Sir Joseph Paxton

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Paxton, Sir Joseph,

1803–65, English architect, noted for his use of glass and iron in a proto-modern manner. Beginning his career as a gardener and estate manager, he then built two greenhouses at Chatsworth, Derbyshire, for the duke of Devonshire. The first was the great conservatory (1836–40); the second was a smaller building, designed to protect the Victoria Regia water lily. This work served as a model for the Crystal PalaceCrystal Palace,
building designed by Sir Joseph Paxton and erected in Hyde Park, London, for the Great Exhibition in 1851. In 1854 it was removed to Sydenham, where, until its damage by fire in 1936, it housed a museum of sculpture, pictures, and architecture and was used for
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, built for the Great Exhibition of 1851. He was knighted for the success of this design.

Paxton, Sir Joseph

English architect who designed the Crystal Palace, London, England (1851). It was the first prefabricated building constructed in iron, glass, and laminated wood.
References in periodicals archive ?
Sir Joseph Paxton, designer of the Crystal Palace, was initially spurred on to build his greenhouses by the desire to create that still elusive natural phenomenon -- the straight banana.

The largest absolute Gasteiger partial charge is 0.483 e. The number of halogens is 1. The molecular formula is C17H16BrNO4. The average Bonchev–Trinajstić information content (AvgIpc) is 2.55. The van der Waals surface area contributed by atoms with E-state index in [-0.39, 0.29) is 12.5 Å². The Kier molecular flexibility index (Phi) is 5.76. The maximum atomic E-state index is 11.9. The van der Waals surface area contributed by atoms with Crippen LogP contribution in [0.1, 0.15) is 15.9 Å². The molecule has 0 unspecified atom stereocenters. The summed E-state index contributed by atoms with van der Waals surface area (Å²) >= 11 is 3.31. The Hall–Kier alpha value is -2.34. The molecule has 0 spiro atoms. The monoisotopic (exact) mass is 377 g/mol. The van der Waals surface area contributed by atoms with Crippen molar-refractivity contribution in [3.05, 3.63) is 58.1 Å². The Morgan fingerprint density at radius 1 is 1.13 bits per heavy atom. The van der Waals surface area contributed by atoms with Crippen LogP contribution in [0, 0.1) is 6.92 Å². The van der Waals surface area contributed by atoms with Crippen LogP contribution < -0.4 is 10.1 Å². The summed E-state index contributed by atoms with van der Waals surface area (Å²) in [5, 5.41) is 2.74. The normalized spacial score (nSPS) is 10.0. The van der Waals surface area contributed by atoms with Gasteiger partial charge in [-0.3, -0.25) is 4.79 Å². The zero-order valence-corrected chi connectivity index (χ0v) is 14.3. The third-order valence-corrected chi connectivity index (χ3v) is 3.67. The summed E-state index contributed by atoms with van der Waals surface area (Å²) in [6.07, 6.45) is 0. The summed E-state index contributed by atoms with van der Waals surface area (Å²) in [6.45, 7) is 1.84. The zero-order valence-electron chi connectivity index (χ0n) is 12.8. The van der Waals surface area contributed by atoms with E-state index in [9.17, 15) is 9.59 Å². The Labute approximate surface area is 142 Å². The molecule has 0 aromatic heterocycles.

At some stage he travelled to Hampshire and visited the Sir Joseph Paxton pub in Hunts Pond Road, Locks Heath, and then went on to the Abshot Hotel and Country Club.
It was the creation of Victorian garden designer Sir Joseph Paxton, best known for building the Crystal Palace in London.
Among the packed and appreciative audience was Sir Joseph Paxton, Coventry MP, and famed gardener and designer of the Crystal Palace.
The original design by Sir Joseph Paxton included a plot of land for ``high class'' Victorian housing, but the work was never completed.
The detached lodge, designed and built by Sir Joseph Paxton, was built in around 1850 and is a unique Grade II listed Park Lodge.
Many may not think of a cemetery as a garden, but this one was constructed as a "garden of the dead" with beautiful landscaped grounds laid out by architect, gardener and Coventry MP Sir Joseph Paxton, who became the head gardener at Chatsworth House and also designed the Crystal Palace in 1851.
The original design by Sir Joseph Paxton included a plot of land for "high class" Victorian housing, but the local economy began to decline and the work was never completed.
Sir Joseph Paxton, who designed the Crystal Palace, built in London in 1851, drew up the plans for one of the country's first municipal graveyards in London Road, Coventry, in 1845.
Birkenhead Park was designed in 1844 by Sir Joseph Paxton and lays claim to being the blueprint for Central Park in New York.